On Commons and Mental Health

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Being back at Bates after a semester abroad brings up many things to re-adjust to, classes that actually require hard work, friends you have not seen for a year or so, but most prominently the readjustment to Commons. Whether it be Brad’s Eggs or Vegan Pad Thai, being away from Bates for even just the summer is sure to have left you desiring your favorite Commons dish and hoping it pops up early in the cycle this school year. While having only one dining hall at school has many advantages, being thrust back into the atmosphere has many consequences for mental health.

The idea of a single dining hall at a college branded for being small and inclusive, seems to set up the ideal random meetings of strangers who end up becoming life-long friends. However, does this happen in practice? Throughout my career at Bates thus far, I have personally never sat down at a table where I did not know anyone, and only twice has a stranger or group of strangers sat down with me. Understandably, at a high-demand school like Bates, meals can be a large part of the socializing and catching up you do with your pre-established friends, but even still Commons can be a source of anxiety or general uneasiness.

The influx of people at noon lunch can be enough to make anyone feel claustrophobic. Weaving in and out of lines, trying to find a table or figure out where your friends are sitting can provoke certain fears we may not have even recognized before. After finding your friends, and hopefully a table, you head up to get your lunch. Trying to grab a bowl without accidentally bumping into someone or running your hand along an area it should avoid, you are suddenly conscious of every step you take. Not to mention the possibility of running into an old classmate, friend, or partner you were really hoping to avoid.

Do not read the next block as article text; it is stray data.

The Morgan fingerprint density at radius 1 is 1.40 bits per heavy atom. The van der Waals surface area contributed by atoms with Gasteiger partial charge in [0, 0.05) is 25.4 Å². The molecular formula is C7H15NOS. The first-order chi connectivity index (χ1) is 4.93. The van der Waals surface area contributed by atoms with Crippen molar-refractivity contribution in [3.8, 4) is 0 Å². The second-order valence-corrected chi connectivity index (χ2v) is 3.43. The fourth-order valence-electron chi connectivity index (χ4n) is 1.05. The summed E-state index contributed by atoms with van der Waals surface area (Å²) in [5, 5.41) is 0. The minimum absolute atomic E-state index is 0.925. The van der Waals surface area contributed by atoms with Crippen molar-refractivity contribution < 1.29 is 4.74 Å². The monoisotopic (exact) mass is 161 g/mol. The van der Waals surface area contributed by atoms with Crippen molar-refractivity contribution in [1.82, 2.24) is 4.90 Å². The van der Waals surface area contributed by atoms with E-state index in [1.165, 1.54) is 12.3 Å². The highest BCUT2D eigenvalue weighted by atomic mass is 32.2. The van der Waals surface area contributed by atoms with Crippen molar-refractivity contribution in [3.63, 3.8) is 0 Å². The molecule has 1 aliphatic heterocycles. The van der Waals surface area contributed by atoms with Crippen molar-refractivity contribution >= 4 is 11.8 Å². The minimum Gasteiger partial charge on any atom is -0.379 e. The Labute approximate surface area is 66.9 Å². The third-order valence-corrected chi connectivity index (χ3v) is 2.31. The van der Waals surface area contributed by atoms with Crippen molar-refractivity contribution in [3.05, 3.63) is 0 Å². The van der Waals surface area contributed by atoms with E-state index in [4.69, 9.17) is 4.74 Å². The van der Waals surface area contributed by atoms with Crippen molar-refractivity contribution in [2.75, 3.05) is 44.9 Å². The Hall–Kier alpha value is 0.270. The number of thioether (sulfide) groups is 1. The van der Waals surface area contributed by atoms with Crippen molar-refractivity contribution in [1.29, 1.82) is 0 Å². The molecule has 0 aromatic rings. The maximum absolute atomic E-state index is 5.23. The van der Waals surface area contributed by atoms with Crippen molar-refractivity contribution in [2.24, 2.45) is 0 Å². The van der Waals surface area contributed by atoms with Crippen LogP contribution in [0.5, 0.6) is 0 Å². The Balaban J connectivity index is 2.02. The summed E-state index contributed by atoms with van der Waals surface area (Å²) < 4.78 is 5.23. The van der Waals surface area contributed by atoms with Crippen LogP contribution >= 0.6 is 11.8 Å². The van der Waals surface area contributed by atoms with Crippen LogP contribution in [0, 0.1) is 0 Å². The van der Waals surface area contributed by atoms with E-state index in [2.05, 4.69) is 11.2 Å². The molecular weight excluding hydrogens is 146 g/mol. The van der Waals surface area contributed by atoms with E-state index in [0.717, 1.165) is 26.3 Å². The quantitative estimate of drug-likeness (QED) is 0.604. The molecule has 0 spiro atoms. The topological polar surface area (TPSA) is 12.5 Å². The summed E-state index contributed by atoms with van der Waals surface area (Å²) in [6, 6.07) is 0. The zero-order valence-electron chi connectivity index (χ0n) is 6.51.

Apart from the herds of people, familiar or not, finding the right place to sit in commons can also be nerve-wracking. Venturing onto the tile can mean scrutiny from anyone walking in or up to get food. Not to mention — isn’t the tile reserved for athletes? The fishbowl may offer some solace to the general white noise of Commons, but the proximity of the tables inside allows all other diners to hear the conversations being had at your table. Or, what if you are like me and just like to eat a meal alone? What do other people think of you? Is it okay to enjoy alone time?

Finally, we get to the actual meal. Is it embarrassing to eat certain foods if your body looks a certain way? What if your Commons crush or someone you would rather not see is in line for the food you want, do you circle around and pretend to look for something else until they clear out? What will happen if someone else takes your omelet by mistake but you can’t just eat theirs because of dietary restrictions?

So, next time you are in commons, think about some of these things and how we can work as a community to alleviate some of the inherent anxieties that arise when entering Commons. Sit down at a table with people you have never met before. Say hi to that person you wanted to avoid. Look for a table in the opposite location of where you usually sit. Most importantly, enjoy all of the great, local food options Commons has to offer.

 

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